But where the KSU ISO immediately recognized the need to preserve evidence for federal authorities, in August 2016, despite FBI concerns about possible Russian cyber intrusions into state and local election systems, Kemp “refused” to accept a Department of Homeland Security offer to assist states in securing the integrity of their respective election systems, according to the Curling II complaint. Kemp, the complaint alleges, claimed that the DHS offer amounted to an attempt to “subvert the Constitution to achieve the goal of federalizing elections under the guise of security.”
UPDATE 7/19/17: On July 14 — the same day this article was initially published by the BRAD BLOG — The Atlanta Journal-Constitution reported that, at a cost of $815,320 Secretary of State Brian Kemp entered a “final contract” with the Kennesaw State University Center for Election Services (CES) that will transition CES’s responsibility to program and test the entirety of Georgia’s unverifiable touch-screen voting system from CES to the Office of the Secretary of State, which Kemp claims “equipped, trained and tested to handle these tasks in-house.”
The article explicitly cites the “security lapses” discovered by Logan Lamb and the Curling II complaint, but adds: “There is no evidence that the state’s system has been compromised“.
The linked June 12 article, however, reveals that this matter-of-fact assertion that the system had not been compromised amounted to nothing more than an unsubstantiated claim made by Georgia election officials. At that time, Kemp boldly proclaimed: “There’s no evidence that our system is not working correctly…They haven’t been hacked, they haven’t been infiltrated.”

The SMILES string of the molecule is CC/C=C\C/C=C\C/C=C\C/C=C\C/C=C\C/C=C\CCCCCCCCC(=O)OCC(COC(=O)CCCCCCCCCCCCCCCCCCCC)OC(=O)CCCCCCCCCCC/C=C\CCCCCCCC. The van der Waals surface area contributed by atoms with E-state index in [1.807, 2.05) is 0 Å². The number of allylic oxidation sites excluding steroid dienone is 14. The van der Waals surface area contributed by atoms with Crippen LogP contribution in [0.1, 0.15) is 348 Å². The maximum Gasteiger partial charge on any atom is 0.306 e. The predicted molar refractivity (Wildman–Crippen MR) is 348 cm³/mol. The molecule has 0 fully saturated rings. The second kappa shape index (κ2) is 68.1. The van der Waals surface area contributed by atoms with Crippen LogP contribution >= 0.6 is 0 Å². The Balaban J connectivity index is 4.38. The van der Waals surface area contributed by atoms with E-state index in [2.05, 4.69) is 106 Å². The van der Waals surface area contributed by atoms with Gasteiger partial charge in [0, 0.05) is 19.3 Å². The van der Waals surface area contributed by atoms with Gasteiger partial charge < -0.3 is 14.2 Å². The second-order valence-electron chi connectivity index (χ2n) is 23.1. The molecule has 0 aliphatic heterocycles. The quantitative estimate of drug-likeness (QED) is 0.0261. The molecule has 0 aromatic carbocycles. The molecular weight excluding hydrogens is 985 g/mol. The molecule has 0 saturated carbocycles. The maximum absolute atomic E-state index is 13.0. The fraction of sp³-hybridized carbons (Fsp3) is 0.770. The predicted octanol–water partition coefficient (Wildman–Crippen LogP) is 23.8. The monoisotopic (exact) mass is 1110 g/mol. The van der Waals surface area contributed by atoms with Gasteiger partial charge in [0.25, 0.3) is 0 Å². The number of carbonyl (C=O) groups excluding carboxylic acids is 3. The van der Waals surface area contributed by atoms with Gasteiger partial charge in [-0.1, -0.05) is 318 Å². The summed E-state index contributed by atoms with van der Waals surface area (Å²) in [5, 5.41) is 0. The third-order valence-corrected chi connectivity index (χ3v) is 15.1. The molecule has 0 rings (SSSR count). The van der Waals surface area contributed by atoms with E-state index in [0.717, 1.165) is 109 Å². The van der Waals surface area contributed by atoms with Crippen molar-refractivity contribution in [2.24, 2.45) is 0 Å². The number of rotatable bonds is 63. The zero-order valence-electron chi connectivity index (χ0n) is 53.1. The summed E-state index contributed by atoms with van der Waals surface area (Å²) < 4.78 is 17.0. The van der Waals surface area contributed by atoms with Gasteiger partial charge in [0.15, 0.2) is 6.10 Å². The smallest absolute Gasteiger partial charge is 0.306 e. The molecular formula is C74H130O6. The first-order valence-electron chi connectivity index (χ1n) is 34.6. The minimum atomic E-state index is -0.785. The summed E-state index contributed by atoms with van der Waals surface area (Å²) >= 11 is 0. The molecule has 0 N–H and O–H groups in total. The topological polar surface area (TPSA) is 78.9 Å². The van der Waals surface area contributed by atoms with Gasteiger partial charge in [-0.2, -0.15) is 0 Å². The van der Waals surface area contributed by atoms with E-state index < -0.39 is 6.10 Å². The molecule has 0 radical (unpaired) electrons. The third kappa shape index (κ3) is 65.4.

In truth, the system had, in fact, been “infiltrated” by Lamb and others. That means the system had been “compromised.”
The core assertion presented in Curling II is that there is simply no way to know whether the official counts produced by the 2016 and 2017 elections were valid. What we do know is that a malicious hacker, irrespective of whether they were Russian or any other nationality, could have exploited the system’s vulnerabilities to import a virus via the memory cards that could have altered the vote totals, yet remain undetectable because, as Chris Hood long ago observed, the memory card program can include a “built-in delete that erases itself after [its nefarious task] is done.”
Moreover, as demonstrated by the Princeton Hack, even if the Secretary of State’s office should tighten security with respect to an external hack, that would not eliminate the fact that an election insider could undetectably implant a virus into the memory cards capable of rigging an election. Next year, when Kemp runs as a candidate for governor, his office will have not only direct access but the responsibility to program those memory cards, once management of the system is transferred from CES to the Office of the Secretary of State.